George had climbed the rope, the loose length going up coiled over his shoulder. Now one end of the loose rope was tied around Junior's waist as George stood on the mezzanine, holding the other. Kurt slipped off the backpack and Junior began to rise. Somehow, watching Kurt send those souls floating upward had attached the boy to him even more strongly, had opened him up. As Kurt had been releasing them, relieving them, whatever the heck it was he'd been doing, Kurt had snuck a glance at the boy now and then and he could swear he'd caught Junior smiling.
George pulled in the slack on the rope, keeping Junior in tow, pulling him toward the mezzanine as he floated upward. As he pulled the boy over the edge, with nothing to weigh him down, he tied the rope off, letting Junior float there like a helium balloon.
Kurt adjusted the straps on his backpack and put it on, then tied the bottom of the knotted rope to George's pack. The rope was thin enough that the knots didn't give the best purchase, but slowly Kurt made his way up it, thankful for the physical exertion, thankful for something to absorb his concentration so he didn't have to think about what he'd just done. It confused him, and as a matter of fact, scared the shit out of him. As he crested the edge of the mezzanine railing, George began pulling the rope up, his backpack along with it. Kurt used the time to pull Junior down to the floor and put the other backpack on him. Once the two lengths of rope were coiled, the unknotted one was put in George's pack while the knotted one, now too bulky, was strapped to the outside.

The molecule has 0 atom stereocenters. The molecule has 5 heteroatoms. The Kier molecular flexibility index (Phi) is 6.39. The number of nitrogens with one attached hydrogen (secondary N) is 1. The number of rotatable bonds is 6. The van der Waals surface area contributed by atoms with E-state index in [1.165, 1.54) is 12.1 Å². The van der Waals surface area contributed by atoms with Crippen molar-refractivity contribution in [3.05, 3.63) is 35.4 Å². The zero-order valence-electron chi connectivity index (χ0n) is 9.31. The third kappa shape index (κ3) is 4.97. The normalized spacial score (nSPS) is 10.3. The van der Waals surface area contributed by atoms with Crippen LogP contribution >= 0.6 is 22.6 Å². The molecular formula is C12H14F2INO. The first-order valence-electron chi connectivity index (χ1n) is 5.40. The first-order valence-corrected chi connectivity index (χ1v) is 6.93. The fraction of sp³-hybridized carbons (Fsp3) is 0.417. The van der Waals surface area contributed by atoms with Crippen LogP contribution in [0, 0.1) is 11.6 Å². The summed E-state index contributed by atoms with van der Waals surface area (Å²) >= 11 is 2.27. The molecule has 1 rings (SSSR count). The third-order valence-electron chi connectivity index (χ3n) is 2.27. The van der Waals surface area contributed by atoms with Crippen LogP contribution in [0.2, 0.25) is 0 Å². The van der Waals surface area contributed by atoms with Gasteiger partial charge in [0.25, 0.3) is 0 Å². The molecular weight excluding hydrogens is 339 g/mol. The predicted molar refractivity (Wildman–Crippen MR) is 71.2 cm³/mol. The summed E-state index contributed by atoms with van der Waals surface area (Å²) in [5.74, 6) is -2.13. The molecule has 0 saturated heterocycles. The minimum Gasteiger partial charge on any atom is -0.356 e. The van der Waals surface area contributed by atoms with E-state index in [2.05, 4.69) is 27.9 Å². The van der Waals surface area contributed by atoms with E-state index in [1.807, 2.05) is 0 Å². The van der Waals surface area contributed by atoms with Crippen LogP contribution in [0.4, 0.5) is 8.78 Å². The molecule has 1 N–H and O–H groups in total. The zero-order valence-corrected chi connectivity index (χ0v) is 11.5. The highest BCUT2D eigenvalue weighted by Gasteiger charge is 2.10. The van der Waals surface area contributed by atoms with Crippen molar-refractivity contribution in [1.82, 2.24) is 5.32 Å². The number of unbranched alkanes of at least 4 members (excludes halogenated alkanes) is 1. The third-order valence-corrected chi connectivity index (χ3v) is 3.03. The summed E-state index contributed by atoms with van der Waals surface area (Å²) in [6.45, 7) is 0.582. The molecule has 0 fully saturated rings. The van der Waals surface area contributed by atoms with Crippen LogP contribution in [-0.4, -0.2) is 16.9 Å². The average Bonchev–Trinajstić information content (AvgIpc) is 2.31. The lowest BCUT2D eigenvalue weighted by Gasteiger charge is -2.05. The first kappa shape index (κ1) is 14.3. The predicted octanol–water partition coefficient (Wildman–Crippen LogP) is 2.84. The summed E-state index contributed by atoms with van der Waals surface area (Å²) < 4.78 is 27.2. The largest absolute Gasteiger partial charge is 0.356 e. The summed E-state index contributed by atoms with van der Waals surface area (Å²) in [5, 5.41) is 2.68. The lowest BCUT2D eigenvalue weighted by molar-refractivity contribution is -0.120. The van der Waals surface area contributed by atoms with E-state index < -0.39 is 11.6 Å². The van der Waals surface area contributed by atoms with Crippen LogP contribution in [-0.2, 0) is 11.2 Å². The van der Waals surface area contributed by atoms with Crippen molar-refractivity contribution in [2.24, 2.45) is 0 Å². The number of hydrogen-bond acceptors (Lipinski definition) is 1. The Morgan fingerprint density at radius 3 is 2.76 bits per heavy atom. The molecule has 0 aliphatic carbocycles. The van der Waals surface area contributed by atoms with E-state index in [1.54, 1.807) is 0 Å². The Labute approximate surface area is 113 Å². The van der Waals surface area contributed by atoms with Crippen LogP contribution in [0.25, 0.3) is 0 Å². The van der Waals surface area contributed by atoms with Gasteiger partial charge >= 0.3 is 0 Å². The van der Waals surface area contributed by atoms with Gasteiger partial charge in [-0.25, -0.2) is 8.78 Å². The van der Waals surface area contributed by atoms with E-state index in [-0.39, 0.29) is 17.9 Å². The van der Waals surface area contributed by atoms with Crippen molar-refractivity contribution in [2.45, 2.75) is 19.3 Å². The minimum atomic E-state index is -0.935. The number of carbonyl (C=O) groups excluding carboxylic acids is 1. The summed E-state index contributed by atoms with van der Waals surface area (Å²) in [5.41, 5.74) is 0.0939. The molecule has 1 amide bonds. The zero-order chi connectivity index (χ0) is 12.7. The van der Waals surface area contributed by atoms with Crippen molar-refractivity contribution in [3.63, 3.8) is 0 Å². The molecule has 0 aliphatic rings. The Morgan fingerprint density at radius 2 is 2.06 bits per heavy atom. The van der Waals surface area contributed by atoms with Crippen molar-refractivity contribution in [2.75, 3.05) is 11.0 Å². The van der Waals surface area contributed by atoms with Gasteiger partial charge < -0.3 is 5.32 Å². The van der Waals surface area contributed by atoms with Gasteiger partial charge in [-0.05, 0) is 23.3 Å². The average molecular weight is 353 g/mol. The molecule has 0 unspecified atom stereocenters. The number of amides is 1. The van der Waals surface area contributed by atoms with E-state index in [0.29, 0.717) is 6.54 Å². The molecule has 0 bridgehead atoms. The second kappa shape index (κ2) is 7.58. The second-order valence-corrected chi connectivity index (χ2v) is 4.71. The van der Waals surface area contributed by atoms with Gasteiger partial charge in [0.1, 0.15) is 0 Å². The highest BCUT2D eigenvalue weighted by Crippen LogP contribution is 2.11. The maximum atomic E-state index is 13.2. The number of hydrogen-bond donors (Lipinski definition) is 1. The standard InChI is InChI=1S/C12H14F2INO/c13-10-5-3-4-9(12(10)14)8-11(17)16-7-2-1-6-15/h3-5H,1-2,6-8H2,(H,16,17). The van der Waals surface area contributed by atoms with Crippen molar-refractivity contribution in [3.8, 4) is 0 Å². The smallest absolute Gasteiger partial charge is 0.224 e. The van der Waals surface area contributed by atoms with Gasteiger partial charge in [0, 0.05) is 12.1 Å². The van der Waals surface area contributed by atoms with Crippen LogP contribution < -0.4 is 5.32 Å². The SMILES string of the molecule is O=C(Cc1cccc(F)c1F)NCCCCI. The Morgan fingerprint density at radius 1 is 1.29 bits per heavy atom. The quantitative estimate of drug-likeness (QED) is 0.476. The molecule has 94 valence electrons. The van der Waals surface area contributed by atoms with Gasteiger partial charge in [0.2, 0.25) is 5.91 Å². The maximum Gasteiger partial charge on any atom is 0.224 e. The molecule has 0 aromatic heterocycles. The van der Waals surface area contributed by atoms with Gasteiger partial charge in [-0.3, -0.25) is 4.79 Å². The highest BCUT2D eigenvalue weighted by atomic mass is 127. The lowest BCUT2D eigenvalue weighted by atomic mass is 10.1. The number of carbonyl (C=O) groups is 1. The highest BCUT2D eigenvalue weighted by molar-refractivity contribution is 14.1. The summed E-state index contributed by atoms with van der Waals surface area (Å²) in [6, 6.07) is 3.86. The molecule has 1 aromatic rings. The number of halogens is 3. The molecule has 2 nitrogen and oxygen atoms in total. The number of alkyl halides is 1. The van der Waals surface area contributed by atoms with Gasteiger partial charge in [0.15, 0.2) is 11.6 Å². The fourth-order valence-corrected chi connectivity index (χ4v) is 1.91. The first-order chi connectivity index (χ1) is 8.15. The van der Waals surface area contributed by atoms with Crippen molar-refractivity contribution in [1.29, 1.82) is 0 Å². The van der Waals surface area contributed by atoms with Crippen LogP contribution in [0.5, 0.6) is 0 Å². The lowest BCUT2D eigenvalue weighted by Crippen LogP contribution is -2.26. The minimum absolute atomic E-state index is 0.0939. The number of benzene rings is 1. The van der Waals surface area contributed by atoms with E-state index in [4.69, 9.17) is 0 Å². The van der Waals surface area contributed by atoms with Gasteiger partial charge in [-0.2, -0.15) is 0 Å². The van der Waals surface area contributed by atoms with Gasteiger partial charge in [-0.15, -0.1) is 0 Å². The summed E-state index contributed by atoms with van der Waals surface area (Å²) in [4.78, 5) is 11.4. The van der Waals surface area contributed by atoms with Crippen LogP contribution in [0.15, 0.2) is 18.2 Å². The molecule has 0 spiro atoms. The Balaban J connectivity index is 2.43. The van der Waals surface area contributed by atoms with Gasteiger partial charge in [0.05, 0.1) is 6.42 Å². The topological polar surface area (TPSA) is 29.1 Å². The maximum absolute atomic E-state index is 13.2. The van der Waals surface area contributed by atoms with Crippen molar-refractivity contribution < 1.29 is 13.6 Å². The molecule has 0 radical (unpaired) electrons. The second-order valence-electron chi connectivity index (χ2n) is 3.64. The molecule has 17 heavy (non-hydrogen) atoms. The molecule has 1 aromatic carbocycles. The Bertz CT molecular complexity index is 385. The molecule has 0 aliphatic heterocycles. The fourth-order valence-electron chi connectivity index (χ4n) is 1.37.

George walked point, Uzi at the ready, while Kurt took flank with the pistol back in its holster. Junior walked between them. This wasn't the Yellow Brick Road and it wasn't wise to walk abreast of each other, arm in arm, singing. The running crowds of the lower level had proved that Purgatory was not a safe place.